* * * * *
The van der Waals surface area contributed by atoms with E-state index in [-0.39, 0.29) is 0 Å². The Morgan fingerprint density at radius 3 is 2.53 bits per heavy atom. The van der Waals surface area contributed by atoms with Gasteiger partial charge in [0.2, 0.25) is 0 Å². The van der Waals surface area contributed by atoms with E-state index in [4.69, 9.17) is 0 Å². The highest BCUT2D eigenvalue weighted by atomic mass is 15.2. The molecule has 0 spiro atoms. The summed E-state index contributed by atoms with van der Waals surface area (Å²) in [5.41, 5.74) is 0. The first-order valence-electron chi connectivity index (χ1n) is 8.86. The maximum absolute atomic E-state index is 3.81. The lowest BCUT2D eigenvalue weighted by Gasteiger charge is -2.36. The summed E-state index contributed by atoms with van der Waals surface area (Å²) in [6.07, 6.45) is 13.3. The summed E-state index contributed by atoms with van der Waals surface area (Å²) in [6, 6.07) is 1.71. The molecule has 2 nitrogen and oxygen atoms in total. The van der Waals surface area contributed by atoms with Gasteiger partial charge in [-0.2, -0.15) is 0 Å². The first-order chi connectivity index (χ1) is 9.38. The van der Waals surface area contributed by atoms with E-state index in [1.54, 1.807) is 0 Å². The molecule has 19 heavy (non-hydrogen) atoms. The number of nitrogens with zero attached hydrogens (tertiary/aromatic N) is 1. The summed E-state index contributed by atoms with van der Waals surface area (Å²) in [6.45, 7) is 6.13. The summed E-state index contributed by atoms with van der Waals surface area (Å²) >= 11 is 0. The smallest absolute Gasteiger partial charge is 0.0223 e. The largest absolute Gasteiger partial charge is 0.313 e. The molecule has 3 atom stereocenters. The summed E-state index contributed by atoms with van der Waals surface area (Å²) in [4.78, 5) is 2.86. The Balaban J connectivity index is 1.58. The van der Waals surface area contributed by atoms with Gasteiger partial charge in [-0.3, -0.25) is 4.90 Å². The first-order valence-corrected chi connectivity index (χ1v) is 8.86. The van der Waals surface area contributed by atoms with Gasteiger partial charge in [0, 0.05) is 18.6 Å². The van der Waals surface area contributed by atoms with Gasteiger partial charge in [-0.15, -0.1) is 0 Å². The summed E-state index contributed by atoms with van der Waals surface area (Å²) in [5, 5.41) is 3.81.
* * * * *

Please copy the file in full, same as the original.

The van der Waals surface area contributed by atoms with E-state index in [-0.39, 0.29) is 0 Å². The Morgan fingerprint density at radius 3 is 2.53 bits per heavy atom. The van der Waals surface area contributed by atoms with Gasteiger partial charge in [0.2, 0.25) is 0 Å². The van der Waals surface area contributed by atoms with E-state index in [4.69, 9.17) is 0 Å². The highest BCUT2D eigenvalue weighted by atomic mass is 15.2. The molecule has 0 spiro atoms. The summed E-state index contributed by atoms with van der Waals surface area (Å²) in [5.41, 5.74) is 0. The first-order valence-electron chi connectivity index (χ1n) is 8.86. The maximum absolute atomic E-state index is 3.81. The lowest BCUT2D eigenvalue weighted by Gasteiger charge is -2.36. The summed E-state index contributed by atoms with van der Waals surface area (Å²) in [6.07, 6.45) is 13.3. The summed E-state index contributed by atoms with van der Waals surface area (Å²) in [6, 6.07) is 1.71. The molecule has 2 nitrogen and oxygen atoms in total. The van der Waals surface area contributed by atoms with Gasteiger partial charge in [-0.2, -0.15) is 0 Å². The first-order chi connectivity index (χ1) is 9.38. The van der Waals surface area contributed by atoms with E-state index in [1.54, 1.807) is 0 Å². The molecule has 19 heavy (non-hydrogen) atoms. The number of nitrogens with zero attached hydrogens (tertiary/aromatic N) is 1. The summed E-state index contributed by atoms with van der Waals surface area (Å²) in [6.45, 7) is 6.13. The summed E-state index contributed by atoms with van der Waals surface area (Å²) >= 11 is 0. The smallest absolute Gasteiger partial charge is 0.0223 e. The largest absolute Gasteiger partial charge is 0.313 e. The molecule has 3 atom stereocenters. The summed E-state index contributed by atoms with van der Waals surface area (Å²) in [4.78, 5) is 2.86. The Balaban J connectivity index is 1.58. The van der Waals surface area contributed by atoms with Gasteiger partial charge in [-0.3, -0.25) is 4.90 Å². The first-order valence-corrected chi connectivity index (χ1v) is 8.86. The van der Waals surface area contributed by atoms with Gasteiger partial charge in [0, 0.05) is 18.6 Å². The van der Waals surface area contributed by atoms with Gasteiger partial charge in [-0.15, -0.1) is 0 Å². The summed E-state index contributed by atoms with van der Waals surface area (Å²) in [5, 5.41) is 3.81.